I’m intrigued by Japan’s “pivot” on cultural issues–strengthening women positions and allowing for diversification goes against what Japan’s society has protected. I’m interested to see how this plays out in the next election… or how long Abe will be allowed to stay in office.
On 3 Sep, Abe held a meeting with his cabinet members. He had replaced six of his 18 cabinet members, and five of these were women:
Midori MATSUSHIMA (松島みどり氏)
Sanae TAKAICHI (高市早苗氏)
Yuko OBUCHI (小渕優子氏)
Eriko YAMATANI (山谷えり子氏)
Haruko ARIMURA (有村治子氏)
This meeting was where he displayed his new policies:
1) Tohoku Rebuilding
While rebuilding has constantly taken place since the 3/11 Earthquake/Tsunami, there are still places left devastated by the tsunamis. It makes sense this should be at the forefront for his national priorities.
As seen through his successful Abenomics policies, he is continuing the trend to bring Japan out of its economic rut that has existed since the popping of the Japanese economic bubble.
3) Rural economies
Also after 3/11, the rural sector has become stronger in its resistance to Tokyo’s national policies. To protect onsens and ecosystems, the rural areas are more resistance to wind generators and solar panels. This could be Abe’s way of attempting to appease those who feel slighted by being forced to do what Tokyo hands down as decided issues.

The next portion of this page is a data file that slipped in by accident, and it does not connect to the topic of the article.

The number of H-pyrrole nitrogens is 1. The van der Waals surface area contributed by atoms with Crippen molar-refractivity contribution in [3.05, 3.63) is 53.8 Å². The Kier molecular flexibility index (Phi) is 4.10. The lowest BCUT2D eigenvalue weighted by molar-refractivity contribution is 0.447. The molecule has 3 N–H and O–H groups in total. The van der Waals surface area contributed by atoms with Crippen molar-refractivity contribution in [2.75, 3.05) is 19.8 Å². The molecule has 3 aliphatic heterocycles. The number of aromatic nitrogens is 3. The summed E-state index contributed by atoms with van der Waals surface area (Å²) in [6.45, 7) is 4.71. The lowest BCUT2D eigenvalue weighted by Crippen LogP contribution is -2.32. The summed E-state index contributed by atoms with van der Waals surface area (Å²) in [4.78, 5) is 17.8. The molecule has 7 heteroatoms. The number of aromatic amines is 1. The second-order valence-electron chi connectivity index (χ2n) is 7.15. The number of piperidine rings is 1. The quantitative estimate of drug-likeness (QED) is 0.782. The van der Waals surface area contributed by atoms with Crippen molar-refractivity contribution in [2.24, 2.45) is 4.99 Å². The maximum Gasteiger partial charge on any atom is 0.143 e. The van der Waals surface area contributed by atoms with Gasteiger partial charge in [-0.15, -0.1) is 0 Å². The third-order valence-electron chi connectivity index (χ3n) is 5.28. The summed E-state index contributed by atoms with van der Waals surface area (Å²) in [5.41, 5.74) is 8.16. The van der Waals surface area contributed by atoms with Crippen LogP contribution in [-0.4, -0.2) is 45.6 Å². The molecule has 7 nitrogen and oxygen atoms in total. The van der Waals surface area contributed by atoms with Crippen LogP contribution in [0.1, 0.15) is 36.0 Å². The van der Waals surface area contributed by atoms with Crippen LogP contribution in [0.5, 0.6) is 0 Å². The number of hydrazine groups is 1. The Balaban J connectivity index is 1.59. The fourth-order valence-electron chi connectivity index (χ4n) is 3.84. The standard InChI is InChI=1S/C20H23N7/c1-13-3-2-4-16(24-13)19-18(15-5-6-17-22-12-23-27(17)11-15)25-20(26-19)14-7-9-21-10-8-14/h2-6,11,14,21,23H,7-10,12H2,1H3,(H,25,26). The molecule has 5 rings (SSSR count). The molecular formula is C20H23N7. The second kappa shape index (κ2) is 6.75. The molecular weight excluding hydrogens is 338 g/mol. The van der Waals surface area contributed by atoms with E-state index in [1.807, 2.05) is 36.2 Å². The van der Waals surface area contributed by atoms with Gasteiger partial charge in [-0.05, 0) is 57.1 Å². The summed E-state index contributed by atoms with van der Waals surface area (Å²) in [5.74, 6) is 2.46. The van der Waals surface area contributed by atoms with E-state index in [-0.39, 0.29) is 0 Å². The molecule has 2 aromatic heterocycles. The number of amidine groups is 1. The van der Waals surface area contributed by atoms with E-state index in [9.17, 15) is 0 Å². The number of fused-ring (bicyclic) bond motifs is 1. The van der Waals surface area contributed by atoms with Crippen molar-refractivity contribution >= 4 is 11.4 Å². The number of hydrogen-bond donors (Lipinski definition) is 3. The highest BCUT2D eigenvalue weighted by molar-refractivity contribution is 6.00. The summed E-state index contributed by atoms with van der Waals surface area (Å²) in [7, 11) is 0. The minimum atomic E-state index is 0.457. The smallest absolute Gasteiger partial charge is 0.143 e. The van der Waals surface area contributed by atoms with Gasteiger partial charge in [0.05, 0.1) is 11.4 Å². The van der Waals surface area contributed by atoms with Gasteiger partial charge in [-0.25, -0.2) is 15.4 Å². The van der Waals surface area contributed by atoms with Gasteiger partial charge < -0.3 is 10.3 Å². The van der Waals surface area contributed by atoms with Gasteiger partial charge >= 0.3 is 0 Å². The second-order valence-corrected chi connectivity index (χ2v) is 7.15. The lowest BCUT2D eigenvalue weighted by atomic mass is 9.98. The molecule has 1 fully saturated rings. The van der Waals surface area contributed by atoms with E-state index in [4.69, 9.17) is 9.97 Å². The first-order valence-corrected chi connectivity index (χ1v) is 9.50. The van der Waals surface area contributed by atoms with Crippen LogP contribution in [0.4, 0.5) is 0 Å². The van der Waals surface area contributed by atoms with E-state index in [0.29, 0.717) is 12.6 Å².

4) Empowering Women
Women, Peace, and Security (WPS)is a priority even in the United States–see the US National Action Plan on WPS (Dec 2011). Giant corporate businesses have shown that the more diverse of a work force you have, the more successful the business becomes (the more money it makes). Abe is attempting to create a face for this at well within Japan, even if it might anger (male) allies who believed it was their turn for the job.
5) Diversification through Education
Possibly due to Japan’s population decrease and the need for increase foreign workers, Abe seems to be pushing for an acceptance of diversity through the school systems. This would also seem to encourage that upper-class and lower-class people should be respected members of society as well.
6) Social Infrastructure
3/11 has also required internal security policies change, especially against natural disasters. Abe is hoping to build infrastructure to prevent and mitigate future disasters to create a “sense of security” for the population.
7) Diplomacy/National Security
With China and North Korea still being aggressors in the region, Japan acknowledges the requirement for external security to be strengthened; however, they need to balance diplomacy requirements to ensure peace and world order are maintained in the region.